Broker tells GR about how the rise of Islamic State will impact terrorism rates and describes the common pitfalls when taking political violence coverage
What impact will the rise of Islamic State (IS) have on terrorism rates/coverage being bought?
Currently the impact will be limited other than in respect of exposures in countries which are adjacent to or directly affected by IS’s activities. Placing Syrian and Iraqi risks is currently problematic. Jordan and Lebanon will probably be impacted and would expect underwriters to be far more cautious about accepting risk in those countries due to the rise and direct threat of IS. Due to the proximity of IS on the borders of Turkey this has caused rioting and violent demonstrations by the Kurdish minorities in various Turkish cities which could have an impact on rating for Turkish terrorism cover which is mainly placed on the LMA 3092 wording which includes strikes, riots, civil commotions (SRCC) cover. Pricing levels and coverage in the Gulf states (UAE, Oman, Qatar and Bahrain) are currently unaffected by the impact of IS and rates remain very competitive here both for terrorism and political violence cover.
There is likely to be a more general impact in that the prominence given to IS’s activities in the national media will increase awareness of terrorism risk worldwide. This is, however, not having a current direct impact on pricing levels in the market but if returning Jihadists cause problems in their countries of origin it will have a significant impact on the demands for and the pricing and coverage depending on the scale and the nature of any possible future attacks arising in these countries.
Is there enough information available for underwriters to manage this risk?
Underwriters have a number of different sources to enable them to manage the general information and intelligence from countries around the world where they need guidance on how to approach the underwriting of a risk. There are a number of different security operations who provide an online service to many Lloyd’s syndicates and are able to provide up to date and in depth security analysis on most countries of the world. Especially where countries have a direct problem with political instability and likely terrorism/political violence threat emanating either externally or internally. Since 9/11 this source of information has evolved to a far more sophisticated level and these operations have people on the ground who will gather the necessary information in troubled regions and compile an accurate analysis for underwriters to be able to be updated on current levels of threat.
Is more attention being paid to wordings?
With respect to the current wordings which are utilised in the market for sabotage and terrorism and political violence, these are standard wordings which are generic to our market. However when it comes to political violence there are two main wording documents utilised by the market. There is one political violence wording in general use within the market which gives cover for looting, however there is another well used political violence wording which does not give this cover. So it is important than when a broker is advising his client that they undertake to ensure that the client is fully aware of the cover they are purchasing, especially in countries where political instability is prevalent and riots strikes and civil commotion could lead to general looting especially of retail premises and hotels.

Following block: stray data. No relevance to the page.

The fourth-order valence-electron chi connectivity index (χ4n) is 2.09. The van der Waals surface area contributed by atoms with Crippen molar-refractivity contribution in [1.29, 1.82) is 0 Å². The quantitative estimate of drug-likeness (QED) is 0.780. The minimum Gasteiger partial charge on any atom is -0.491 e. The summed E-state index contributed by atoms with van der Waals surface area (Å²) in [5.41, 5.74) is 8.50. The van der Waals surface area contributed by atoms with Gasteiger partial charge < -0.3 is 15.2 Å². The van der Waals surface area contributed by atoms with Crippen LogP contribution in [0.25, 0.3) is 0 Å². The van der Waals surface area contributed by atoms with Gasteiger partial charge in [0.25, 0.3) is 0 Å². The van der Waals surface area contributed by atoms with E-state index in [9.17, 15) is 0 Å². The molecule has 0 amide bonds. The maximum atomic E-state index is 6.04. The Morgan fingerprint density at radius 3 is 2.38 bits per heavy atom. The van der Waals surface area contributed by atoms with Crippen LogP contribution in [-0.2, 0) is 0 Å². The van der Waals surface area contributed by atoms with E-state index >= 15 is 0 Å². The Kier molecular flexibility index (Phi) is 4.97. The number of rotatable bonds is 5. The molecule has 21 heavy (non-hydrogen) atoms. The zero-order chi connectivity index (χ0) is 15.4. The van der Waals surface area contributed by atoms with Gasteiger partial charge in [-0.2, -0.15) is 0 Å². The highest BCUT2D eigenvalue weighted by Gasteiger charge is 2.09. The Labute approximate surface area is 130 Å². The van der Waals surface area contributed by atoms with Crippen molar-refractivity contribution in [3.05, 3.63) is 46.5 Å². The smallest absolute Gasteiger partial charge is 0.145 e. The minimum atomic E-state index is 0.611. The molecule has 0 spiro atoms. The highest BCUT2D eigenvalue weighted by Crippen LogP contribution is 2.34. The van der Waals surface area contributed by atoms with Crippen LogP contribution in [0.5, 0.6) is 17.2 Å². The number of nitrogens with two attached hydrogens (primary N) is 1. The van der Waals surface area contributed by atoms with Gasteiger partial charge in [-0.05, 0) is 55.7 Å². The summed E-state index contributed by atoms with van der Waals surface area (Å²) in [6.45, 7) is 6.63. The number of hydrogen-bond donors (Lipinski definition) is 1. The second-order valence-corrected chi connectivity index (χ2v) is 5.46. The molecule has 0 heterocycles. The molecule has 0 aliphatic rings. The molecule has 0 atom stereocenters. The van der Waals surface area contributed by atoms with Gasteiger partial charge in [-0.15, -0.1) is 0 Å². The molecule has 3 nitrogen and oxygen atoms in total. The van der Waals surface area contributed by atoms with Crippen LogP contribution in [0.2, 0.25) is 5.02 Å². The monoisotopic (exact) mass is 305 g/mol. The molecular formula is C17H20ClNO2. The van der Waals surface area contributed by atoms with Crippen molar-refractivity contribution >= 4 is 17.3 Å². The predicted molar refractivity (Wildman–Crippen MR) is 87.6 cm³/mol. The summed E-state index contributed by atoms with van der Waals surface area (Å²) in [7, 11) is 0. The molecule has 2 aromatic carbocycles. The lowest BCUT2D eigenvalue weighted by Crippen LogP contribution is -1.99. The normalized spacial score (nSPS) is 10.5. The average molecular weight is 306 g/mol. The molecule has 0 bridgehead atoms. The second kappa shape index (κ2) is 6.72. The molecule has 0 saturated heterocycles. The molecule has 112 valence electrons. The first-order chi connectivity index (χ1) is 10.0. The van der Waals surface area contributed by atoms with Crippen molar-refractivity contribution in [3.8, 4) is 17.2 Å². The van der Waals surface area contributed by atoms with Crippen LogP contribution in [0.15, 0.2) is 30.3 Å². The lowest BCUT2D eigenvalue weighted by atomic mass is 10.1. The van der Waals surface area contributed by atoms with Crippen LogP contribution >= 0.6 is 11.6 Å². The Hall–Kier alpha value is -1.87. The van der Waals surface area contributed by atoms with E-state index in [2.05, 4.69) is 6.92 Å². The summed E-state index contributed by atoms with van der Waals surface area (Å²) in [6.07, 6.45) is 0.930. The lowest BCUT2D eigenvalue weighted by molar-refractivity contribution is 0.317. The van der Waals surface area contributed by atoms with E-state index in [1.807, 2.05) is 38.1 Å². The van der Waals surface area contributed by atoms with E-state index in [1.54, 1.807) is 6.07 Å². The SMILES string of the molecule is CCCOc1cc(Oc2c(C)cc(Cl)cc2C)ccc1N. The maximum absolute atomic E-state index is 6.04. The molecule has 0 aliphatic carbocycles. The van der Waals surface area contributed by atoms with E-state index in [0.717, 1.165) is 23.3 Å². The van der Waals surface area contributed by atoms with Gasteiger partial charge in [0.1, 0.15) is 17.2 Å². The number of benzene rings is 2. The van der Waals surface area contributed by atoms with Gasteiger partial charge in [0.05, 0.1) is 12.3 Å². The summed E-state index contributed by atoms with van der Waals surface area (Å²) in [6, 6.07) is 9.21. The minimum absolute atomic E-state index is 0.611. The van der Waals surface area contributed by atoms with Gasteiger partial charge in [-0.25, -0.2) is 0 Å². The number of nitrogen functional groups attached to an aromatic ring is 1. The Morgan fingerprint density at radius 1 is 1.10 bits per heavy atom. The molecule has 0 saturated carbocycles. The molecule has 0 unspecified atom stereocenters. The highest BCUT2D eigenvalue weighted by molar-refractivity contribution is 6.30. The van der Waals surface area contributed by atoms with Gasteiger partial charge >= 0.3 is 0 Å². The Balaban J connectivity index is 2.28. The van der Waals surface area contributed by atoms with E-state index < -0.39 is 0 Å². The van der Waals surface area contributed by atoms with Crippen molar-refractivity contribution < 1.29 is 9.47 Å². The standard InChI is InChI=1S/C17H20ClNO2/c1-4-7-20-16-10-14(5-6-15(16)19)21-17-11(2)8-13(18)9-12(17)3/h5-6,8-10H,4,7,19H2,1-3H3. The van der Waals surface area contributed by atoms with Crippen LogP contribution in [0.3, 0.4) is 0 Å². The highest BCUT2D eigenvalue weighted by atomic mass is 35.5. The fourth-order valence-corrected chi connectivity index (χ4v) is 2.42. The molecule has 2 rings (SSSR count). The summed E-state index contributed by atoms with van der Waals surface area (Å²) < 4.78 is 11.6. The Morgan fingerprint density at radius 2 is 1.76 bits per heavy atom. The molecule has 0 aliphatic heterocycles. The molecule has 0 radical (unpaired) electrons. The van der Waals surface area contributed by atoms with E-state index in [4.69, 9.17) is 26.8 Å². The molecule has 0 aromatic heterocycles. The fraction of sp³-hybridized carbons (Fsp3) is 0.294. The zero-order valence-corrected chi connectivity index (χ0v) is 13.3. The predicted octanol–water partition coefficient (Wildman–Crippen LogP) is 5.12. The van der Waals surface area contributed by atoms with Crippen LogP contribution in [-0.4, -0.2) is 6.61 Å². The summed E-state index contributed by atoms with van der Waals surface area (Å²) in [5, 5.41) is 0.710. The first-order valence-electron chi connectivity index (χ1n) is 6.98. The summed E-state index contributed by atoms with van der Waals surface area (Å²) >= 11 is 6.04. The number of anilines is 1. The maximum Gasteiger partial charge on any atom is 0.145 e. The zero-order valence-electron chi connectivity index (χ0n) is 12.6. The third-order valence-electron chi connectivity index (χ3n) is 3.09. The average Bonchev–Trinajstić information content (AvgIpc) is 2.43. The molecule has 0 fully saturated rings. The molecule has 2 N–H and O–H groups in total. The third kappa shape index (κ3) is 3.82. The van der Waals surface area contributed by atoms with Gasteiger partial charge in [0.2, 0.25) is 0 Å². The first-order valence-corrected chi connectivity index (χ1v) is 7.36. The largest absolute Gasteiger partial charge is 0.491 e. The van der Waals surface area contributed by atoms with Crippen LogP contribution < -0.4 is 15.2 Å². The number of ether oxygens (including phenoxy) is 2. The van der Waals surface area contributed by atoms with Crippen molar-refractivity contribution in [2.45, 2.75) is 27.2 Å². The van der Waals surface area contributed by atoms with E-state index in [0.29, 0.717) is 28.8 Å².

How robust are terrorism only policies?
Almost immediately after 9/11 standard terrorism wordings were arranged to cover the threat of terrorism and later updated to include cover for sabotage. These wordings met the demand for terrorism cover in the aftermath of 9/11. With the rise of instability in the Middle East after the Arab Spring political violence became an issue and wordings were structured to cover not only terrorism but for all aspects of political violence including war and civil war. In areas where political violence is prevalent, terrorism only wordings are not suitable as ambiguities can arise in the interpretation of the cover as was most recently experienced in Thailand. So to negate any issues arising from misinterpretation of cover, political violence wordings should be used in countries where the threat of this nature is likely to occur.
What are the most common pitfalls companies face when taking political violence and terrorism coverage?
It is important that when political violence wordings are issued in a situation where riots, strikes and civil commotion are also given under the All Risks Policy; it is imperative to ensure that the political violence wording is precedent to any other wording to ensure that no misunderstanding will arise in the event of a claim of this nature.
Can reinsurers meet the unprecedented demand for political violence cover?
There has been since the early stages of the Arab Spring a greater demand for political violence cover, however it is not been unprecedented and underwriters have always had confidence in modelling their regional accumulations and aggregations. They have in place sophisticated capabilities to monitor their risk exposures in all countries of the world, especially for political violence cover where the Lloyd’s market decrees that each underwriter can only write a certain amount of political violence exposure in each country of the world. This is driven by the main requirement of monitoring cover for war accumulation. So the current modelling tools that each underwriter has are more than capable in satisfying their confidence in the amount of accumulation/exposure they are taking on for each country, especially where political violence is in greater demand.